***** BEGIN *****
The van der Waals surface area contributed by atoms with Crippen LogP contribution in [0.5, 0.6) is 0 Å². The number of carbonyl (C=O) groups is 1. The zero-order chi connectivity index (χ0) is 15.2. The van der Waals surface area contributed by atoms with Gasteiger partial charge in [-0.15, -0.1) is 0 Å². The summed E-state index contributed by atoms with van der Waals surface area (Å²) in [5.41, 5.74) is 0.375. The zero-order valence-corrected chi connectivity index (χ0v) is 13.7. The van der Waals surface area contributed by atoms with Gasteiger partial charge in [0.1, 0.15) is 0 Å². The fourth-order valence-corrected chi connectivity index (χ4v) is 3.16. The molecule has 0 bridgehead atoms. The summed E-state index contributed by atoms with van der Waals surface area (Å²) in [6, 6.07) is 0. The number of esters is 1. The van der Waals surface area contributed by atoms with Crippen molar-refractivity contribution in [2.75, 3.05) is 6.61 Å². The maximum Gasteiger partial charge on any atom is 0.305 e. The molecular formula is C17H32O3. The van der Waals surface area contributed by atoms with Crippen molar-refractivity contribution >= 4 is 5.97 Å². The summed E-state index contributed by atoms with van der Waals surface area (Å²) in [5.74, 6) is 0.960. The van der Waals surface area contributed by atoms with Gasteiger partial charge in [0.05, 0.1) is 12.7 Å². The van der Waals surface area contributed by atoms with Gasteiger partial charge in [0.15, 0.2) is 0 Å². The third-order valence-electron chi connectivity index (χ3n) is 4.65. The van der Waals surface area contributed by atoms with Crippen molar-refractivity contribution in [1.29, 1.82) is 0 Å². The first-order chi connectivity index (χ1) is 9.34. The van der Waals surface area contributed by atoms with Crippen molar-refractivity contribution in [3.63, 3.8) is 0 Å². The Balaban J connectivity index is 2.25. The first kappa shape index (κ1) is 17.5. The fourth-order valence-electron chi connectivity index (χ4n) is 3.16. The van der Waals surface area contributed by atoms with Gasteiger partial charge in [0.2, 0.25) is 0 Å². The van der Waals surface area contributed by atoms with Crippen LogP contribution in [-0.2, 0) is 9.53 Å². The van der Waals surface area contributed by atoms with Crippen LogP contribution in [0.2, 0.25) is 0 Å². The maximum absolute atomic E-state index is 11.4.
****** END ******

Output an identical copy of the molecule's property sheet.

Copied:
The van der Waals surface area contributed by atoms with Crippen LogP contribution in [0.5, 0.6) is 0 Å². The number of carbonyl (C=O) groups is 1. The zero-order chi connectivity index (χ0) is 15.2. The van der Waals surface area contributed by atoms with Gasteiger partial charge in [-0.15, -0.1) is 0 Å². The summed E-state index contributed by atoms with van der Waals surface area (Å²) in [5.41, 5.74) is 0.375. The zero-order valence-corrected chi connectivity index (χ0v) is 13.7. The van der Waals surface area contributed by atoms with Gasteiger partial charge in [0.1, 0.15) is 0 Å². The fourth-order valence-corrected chi connectivity index (χ4v) is 3.16. The molecule has 0 bridgehead atoms. The summed E-state index contributed by atoms with van der Waals surface area (Å²) in [6, 6.07) is 0. The number of esters is 1. The van der Waals surface area contributed by atoms with Crippen molar-refractivity contribution in [2.75, 3.05) is 6.61 Å². The maximum Gasteiger partial charge on any atom is 0.305 e. The molecular formula is C17H32O3. The van der Waals surface area contributed by atoms with Crippen molar-refractivity contribution >= 4 is 5.97 Å². The summed E-state index contributed by atoms with van der Waals surface area (Å²) in [5.74, 6) is 0.960. The van der Waals surface area contributed by atoms with Gasteiger partial charge in [0.05, 0.1) is 12.7 Å². The van der Waals surface area contributed by atoms with Gasteiger partial charge in [0.15, 0.2) is 0 Å². The third-order valence-electron chi connectivity index (χ3n) is 4.65. The van der Waals surface area contributed by atoms with Crippen molar-refractivity contribution in [1.29, 1.82) is 0 Å². The first-order chi connectivity index (χ1) is 9.34. The van der Waals surface area contributed by atoms with Crippen molar-refractivity contribution in [3.63, 3.8) is 0 Å². The Balaban J connectivity index is 2.25. The first kappa shape index (κ1) is 17.5. The fourth-order valence-electron chi connectivity index (χ4n) is 3.16. The van der Waals surface area contributed by atoms with Gasteiger partial charge in [0.2, 0.25) is 0 Å². The van der Waals surface area contributed by atoms with Crippen LogP contribution in [-0.2, 0) is 9.53 Å². The van der Waals surface area contributed by atoms with Crippen LogP contribution in [0.2, 0.25) is 0 Å². The maximum absolute atomic E-state index is 11.4.